In 2015, after stints with Arcodoro & Pomodoro, Jasper’s, Fuze and Dino’s Steakhouse, Krstic was brought on by the original owners of the small, acclaimed Mot Hai Ba, with the goal of developing a more modern take on their traditional Vietnamese fare.
It would be his first experience with the Southeast Asian fare. But because he appreciates all cuisines and had sought out culinary experiences across the globe, he took up the offer, diving headfirst into another opportunity to expand his craft.
“That’s why I got into cooking, because to me, it’s a never-ending process. Anywhere I go in the world, I can work as a chef. Cooking is always different,” Krstic says. Plus, he listens.
“There’s people that live here, come here all the time, eat here all the time, and they’re not afraid to offer advice…. But that’s exactly what we want. It’s a beautiful thing,” he says.
Krstic is proud that the community has gone out of its way to support the restaurant in what has undeniably been an incredibly dire time for the entire restaurant industry.
Krstic says the next transition of Mot Hai Ma is still to come with what he describes as a final chapter of the restaurant in the works.
“It’s going to be a little bit more global in influence. I want it to be more dependent on season, inspiration, and the experience of our staff members,” Krstic says.
To manage this, he tapped Johnson. Only 23, Johnson has been cooking beside Krstic for two and a half years, including stints at both the Lakewood and (recently closed) Victory Park locations of Mot Hai Ba. He also helped open Ichi Ni San, Krstic’s contemporary Japanese concept in downtown Dallas.
“How can a place grow if the same old guy is in there? The beauty of it is, sometimes, as you grow, you need to let go,” Krstic says.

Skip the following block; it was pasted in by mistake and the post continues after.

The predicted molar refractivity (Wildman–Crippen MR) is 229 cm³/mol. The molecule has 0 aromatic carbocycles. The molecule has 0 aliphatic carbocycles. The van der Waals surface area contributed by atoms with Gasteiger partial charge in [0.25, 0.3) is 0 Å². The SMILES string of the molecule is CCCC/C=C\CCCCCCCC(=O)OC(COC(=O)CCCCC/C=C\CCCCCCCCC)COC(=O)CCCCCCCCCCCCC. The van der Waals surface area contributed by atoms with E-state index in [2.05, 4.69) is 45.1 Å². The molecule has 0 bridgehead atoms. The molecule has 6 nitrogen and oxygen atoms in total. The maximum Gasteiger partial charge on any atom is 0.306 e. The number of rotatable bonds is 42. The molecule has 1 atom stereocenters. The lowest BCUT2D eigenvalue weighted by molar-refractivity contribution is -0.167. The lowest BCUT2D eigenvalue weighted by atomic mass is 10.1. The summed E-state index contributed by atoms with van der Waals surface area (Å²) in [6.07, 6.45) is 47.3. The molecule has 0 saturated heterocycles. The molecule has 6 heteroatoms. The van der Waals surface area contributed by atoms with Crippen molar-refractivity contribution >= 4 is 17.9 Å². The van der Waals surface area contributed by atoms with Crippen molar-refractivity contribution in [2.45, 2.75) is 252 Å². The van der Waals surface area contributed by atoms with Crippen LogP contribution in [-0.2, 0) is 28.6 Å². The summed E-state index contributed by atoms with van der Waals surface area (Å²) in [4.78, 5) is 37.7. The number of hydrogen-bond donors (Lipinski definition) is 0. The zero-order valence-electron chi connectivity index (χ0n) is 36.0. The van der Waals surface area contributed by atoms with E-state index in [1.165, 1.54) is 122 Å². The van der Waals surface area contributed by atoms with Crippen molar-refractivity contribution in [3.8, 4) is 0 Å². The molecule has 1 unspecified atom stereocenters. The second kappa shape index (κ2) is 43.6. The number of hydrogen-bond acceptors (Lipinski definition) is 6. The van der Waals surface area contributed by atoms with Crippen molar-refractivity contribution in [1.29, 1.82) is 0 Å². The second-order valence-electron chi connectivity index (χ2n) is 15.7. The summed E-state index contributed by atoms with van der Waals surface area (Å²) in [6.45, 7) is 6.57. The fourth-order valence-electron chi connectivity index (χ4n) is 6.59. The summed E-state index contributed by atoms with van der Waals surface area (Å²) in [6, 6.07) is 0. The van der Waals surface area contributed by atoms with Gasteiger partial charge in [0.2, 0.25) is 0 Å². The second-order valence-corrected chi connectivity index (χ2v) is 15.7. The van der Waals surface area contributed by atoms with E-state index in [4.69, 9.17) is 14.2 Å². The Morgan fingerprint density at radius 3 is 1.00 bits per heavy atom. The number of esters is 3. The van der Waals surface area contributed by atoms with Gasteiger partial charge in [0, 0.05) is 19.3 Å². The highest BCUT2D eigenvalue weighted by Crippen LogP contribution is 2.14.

WHERE THEY GROW FROM HERE
Meanwhile, back at Urban Oasis Farms, Johnson and Smith not only want to serve their community by growing (and preparing and serving) the freshest produce but also hope to encourage others to do the same. And although they built and customized their systems from scratch, premade systems are available and becoming more affordable.
“If you’re living in your apartment in any urban city, and you don’t have a backyard or maybe your patio doesn’t have enough sunlight, you can buy a simple tower-hydroponics system to get started,” Johnson says.
With their current production model, the couple estimates their water and electric bills run only a little higher than before they started farming indoors in a 125-square-foot spare room. They attribute those minimal increases to the inclusion of high-efficacy LED grow lights and the design of a recirculating hydroponic system that only needs to be topped off twice a week. The costs of seeds and the nutrient solutions for each crop are also part of their overhead.
In the future, Smith and Johnson hope to increase the resiliency of their system by incorporating solar panels and rainwater harvesting.
“I can go sit out on our balcony on the 26th floor, and all I see is white rooftops. I don’t understand why every rooftop in downtown Dallas doesn’t have a farm on top of it,” Johnson says.
“This is literally enough space to feed everyone living in this area, and there would be almost no transportation costs,” Smith adds.
In addition to reducing CO2, rooftop gardens can help lower the ambient temperature in urban areas while helping regulate the indoor temperatures—while at the same time reducing energy needs and increasing biodiversity in the city.
“It’s almost like having a baby or a puppy,” Johnson says. “You really do have to take care of them, but it’s worth it if you put in the effort.”